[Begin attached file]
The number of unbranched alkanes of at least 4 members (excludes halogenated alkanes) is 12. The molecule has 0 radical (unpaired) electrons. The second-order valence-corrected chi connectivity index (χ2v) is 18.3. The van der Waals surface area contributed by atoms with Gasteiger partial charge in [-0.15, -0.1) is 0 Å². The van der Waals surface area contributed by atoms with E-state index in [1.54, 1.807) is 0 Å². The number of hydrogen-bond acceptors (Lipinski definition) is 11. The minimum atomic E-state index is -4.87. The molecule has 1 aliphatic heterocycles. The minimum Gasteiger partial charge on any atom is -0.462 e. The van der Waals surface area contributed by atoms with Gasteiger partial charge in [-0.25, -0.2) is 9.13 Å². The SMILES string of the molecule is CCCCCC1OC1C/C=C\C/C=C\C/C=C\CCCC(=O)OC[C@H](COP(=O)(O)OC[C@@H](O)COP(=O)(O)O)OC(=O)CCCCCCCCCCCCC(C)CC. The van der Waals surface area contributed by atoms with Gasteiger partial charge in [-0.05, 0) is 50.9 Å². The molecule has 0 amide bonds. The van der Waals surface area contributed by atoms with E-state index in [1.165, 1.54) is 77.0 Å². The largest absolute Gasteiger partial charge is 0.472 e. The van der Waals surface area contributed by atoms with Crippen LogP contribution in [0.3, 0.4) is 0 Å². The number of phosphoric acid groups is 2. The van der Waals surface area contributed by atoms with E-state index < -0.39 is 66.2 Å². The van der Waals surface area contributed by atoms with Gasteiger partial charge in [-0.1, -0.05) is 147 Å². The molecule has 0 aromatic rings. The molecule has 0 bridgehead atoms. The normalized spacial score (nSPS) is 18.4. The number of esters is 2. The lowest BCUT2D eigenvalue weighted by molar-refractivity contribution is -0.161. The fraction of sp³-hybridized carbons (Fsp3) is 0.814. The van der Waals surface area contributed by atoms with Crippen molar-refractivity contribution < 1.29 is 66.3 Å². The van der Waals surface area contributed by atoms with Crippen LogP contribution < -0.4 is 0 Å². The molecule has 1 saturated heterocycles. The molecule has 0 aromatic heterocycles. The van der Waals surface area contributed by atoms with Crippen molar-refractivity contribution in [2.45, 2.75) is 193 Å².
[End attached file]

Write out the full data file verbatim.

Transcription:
The number of unbranched alkanes of at least 4 members (excludes halogenated alkanes) is 12. The molecule has 0 radical (unpaired) electrons. The second-order valence-corrected chi connectivity index (χ2v) is 18.3. The van der Waals surface area contributed by atoms with Gasteiger partial charge in [-0.15, -0.1) is 0 Å². The van der Waals surface area contributed by atoms with E-state index in [1.54, 1.807) is 0 Å². The number of hydrogen-bond acceptors (Lipinski definition) is 11. The minimum atomic E-state index is -4.87. The molecule has 1 aliphatic heterocycles. The minimum Gasteiger partial charge on any atom is -0.462 e. The van der Waals surface area contributed by atoms with Gasteiger partial charge in [-0.25, -0.2) is 9.13 Å². The SMILES string of the molecule is CCCCCC1OC1C/C=C\C/C=C\C/C=C\CCCC(=O)OC[C@H](COP(=O)(O)OC[C@@H](O)COP(=O)(O)O)OC(=O)CCCCCCCCCCCCC(C)CC. The van der Waals surface area contributed by atoms with Gasteiger partial charge in [-0.05, 0) is 50.9 Å². The molecule has 0 amide bonds. The van der Waals surface area contributed by atoms with E-state index in [1.165, 1.54) is 77.0 Å². The largest absolute Gasteiger partial charge is 0.472 e. The van der Waals surface area contributed by atoms with Crippen LogP contribution in [0.3, 0.4) is 0 Å². The number of phosphoric acid groups is 2. The van der Waals surface area contributed by atoms with E-state index < -0.39 is 66.2 Å². The van der Waals surface area contributed by atoms with Gasteiger partial charge in [-0.1, -0.05) is 147 Å². The molecule has 0 aromatic rings. The molecule has 0 bridgehead atoms. The normalized spacial score (nSPS) is 18.4. The number of esters is 2. The lowest BCUT2D eigenvalue weighted by molar-refractivity contribution is -0.161. The fraction of sp³-hybridized carbons (Fsp3) is 0.814. The van der Waals surface area contributed by atoms with Crippen molar-refractivity contribution < 1.29 is 66.3 Å². The van der Waals surface area contributed by atoms with Crippen LogP contribution < -0.4 is 0 Å². The molecule has 1 saturated heterocycles. The molecule has 0 aromatic heterocycles. The van der Waals surface area contributed by atoms with Crippen molar-refractivity contribution in [2.45, 2.75) is 193 Å².